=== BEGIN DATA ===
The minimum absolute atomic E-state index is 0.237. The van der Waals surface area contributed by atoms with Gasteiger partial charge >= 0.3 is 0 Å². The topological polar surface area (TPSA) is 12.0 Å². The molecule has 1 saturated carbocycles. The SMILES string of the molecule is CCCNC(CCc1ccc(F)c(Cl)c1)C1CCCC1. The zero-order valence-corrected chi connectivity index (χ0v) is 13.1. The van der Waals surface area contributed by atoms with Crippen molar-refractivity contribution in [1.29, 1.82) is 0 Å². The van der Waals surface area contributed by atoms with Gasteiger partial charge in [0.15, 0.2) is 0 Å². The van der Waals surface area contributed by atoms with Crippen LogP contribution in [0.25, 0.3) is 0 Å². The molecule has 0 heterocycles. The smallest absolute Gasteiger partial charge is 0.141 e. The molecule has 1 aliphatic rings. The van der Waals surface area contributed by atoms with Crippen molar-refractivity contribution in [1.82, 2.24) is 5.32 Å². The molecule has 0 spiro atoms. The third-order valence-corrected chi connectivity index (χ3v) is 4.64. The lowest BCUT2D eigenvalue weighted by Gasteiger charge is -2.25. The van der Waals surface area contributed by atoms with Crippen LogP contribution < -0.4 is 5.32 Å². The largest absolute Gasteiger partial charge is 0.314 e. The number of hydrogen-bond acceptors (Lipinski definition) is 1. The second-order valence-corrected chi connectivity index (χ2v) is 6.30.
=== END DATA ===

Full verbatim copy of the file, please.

The minimum absolute atomic E-state index is 0.237. The van der Waals surface area contributed by atoms with Gasteiger partial charge >= 0.3 is 0 Å². The topological polar surface area (TPSA) is 12.0 Å². The molecule has 1 saturated carbocycles. The SMILES string of the molecule is CCCNC(CCc1ccc(F)c(Cl)c1)C1CCCC1. The zero-order valence-corrected chi connectivity index (χ0v) is 13.1. The van der Waals surface area contributed by atoms with Crippen molar-refractivity contribution in [1.29, 1.82) is 0 Å². The van der Waals surface area contributed by atoms with Gasteiger partial charge in [0.15, 0.2) is 0 Å². The van der Waals surface area contributed by atoms with Crippen LogP contribution in [0.25, 0.3) is 0 Å². The molecule has 0 heterocycles. The smallest absolute Gasteiger partial charge is 0.141 e. The molecule has 1 aliphatic rings. The van der Waals surface area contributed by atoms with Crippen molar-refractivity contribution in [1.82, 2.24) is 5.32 Å². The molecule has 0 spiro atoms. The third-order valence-corrected chi connectivity index (χ3v) is 4.64. The lowest BCUT2D eigenvalue weighted by Gasteiger charge is -2.25. The van der Waals surface area contributed by atoms with Crippen LogP contribution < -0.4 is 5.32 Å². The largest absolute Gasteiger partial charge is 0.314 e. The number of hydrogen-bond acceptors (Lipinski definition) is 1. The second-order valence-corrected chi connectivity index (χ2v) is 6.30.